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Midwinter Night’s Dream Man | Lars Eidinger’s ‘Dying’ in Berlin

The iconoclastic actor was alive and well, and thriving at this year’s Berlin International Film Festival

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© Jakub Bejnarowicz

Lars Eidinger is an hour early to our interview, which takes place inside the Hyatt Hotel press area of the Berlinale. “I got the timing wrong,” he confesses, followed by a no-problem kind of shrug. When we do start, at the scheduled time, after he’s waited around for an hour, Eidinger is every bit the fashion icon we may expect him to be, wearing a black Balenciaga blazer with matching/not matching Prada trousers, holding a white bag which may or may not be a reusable plastic shopping bag. And he’s kind, the best accessory for any fashionista. I notice the large shopper he’s carrying because much of the information that is available online on Eidinger has to do with one such shopping bag, a PB 0110 by Philipp Bree X Eidinger designer version of an Aldi supermarket bag and the scandal that caused when the actor was immortalized sporting it in a promotional photo in front of a homeless camp.

But when I meet Eidinger in Berlin, it is to talk about his latest acting project, playing Tom Lunies, the music conductor living on the verge in Matthias Glasner’s festival hit Dying. Eidinger is also the latest personality featured in the documentary work of German film director Reiner Holzemer, whose previous subjects include fashion designers Dries Van Noten and Martin Margiela. In the award winning Lars Eidinger - To Be or Not To Be, Holzemer shows a man whose personal choice to go against the conventions of modern acting and march to his own drum has made him a favorite of his industry peers and audiences alike. Though perhaps not always a darling of the German media. The feeling is mutual, as Eidinger throws a casual dig at them, towards the end of our chat. “It is really not flattering, but I do wish the German media asked questions like this,” he says about our exchange, continuing that during his junket with them, scheduled on the previous day, he found their questions uninspired.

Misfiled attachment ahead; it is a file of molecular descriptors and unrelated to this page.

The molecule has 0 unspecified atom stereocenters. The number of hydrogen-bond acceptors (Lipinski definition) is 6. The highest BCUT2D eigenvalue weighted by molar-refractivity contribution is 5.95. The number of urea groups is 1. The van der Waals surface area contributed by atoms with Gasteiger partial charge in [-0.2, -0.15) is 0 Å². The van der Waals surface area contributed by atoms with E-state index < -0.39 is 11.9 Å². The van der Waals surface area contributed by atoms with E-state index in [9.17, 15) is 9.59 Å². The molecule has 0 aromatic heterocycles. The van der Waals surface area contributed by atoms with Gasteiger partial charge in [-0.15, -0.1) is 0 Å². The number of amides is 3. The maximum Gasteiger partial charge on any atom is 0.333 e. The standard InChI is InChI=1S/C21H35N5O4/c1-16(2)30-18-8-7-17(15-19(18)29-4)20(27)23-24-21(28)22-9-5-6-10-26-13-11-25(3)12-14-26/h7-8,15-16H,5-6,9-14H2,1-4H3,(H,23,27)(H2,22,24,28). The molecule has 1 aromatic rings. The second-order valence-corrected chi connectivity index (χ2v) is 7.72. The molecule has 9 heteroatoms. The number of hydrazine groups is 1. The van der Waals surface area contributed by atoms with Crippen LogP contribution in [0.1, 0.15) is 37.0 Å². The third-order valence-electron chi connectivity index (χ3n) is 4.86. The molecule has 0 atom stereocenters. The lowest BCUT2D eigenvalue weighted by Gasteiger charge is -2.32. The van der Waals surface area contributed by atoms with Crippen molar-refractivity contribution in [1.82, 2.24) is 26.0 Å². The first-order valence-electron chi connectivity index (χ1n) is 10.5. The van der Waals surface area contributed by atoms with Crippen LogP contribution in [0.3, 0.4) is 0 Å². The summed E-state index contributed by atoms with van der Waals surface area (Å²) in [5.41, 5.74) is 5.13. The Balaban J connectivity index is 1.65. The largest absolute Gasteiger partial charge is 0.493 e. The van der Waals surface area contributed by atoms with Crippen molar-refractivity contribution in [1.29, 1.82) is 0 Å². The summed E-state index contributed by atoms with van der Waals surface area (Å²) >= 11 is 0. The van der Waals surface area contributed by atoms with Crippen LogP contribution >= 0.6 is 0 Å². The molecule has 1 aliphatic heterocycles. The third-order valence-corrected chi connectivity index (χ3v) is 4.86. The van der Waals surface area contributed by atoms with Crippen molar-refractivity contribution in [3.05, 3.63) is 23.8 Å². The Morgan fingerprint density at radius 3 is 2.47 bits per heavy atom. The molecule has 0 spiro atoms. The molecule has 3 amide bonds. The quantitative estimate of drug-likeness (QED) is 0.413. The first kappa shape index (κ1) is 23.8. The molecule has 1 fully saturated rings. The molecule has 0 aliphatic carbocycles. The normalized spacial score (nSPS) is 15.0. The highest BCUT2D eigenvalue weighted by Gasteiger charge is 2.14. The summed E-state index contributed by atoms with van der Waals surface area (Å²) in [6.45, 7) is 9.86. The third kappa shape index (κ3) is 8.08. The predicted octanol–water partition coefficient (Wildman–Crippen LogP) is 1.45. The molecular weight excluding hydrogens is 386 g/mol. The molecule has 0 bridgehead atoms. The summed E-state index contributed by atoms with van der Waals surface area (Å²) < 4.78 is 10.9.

© Matthias Horn

When asked what attracted him to the script of Glasner’s film, which won the Silver Bear for Best Screenplay at this year’s Berlinale, Eidinger confesses, “What impressed me was that the under title was ‘also a comedy’." A contradiction for a film titled Dying, which deals with a son coming to terms with his own dysfunctional family, as his very German parents begin their individual descents into death. Glasner, “looked for an actor with funny bones,” Eidinger continues, and that was something I really liked because it was not something I expected — it’s called Dying but I think it’s a movie about life.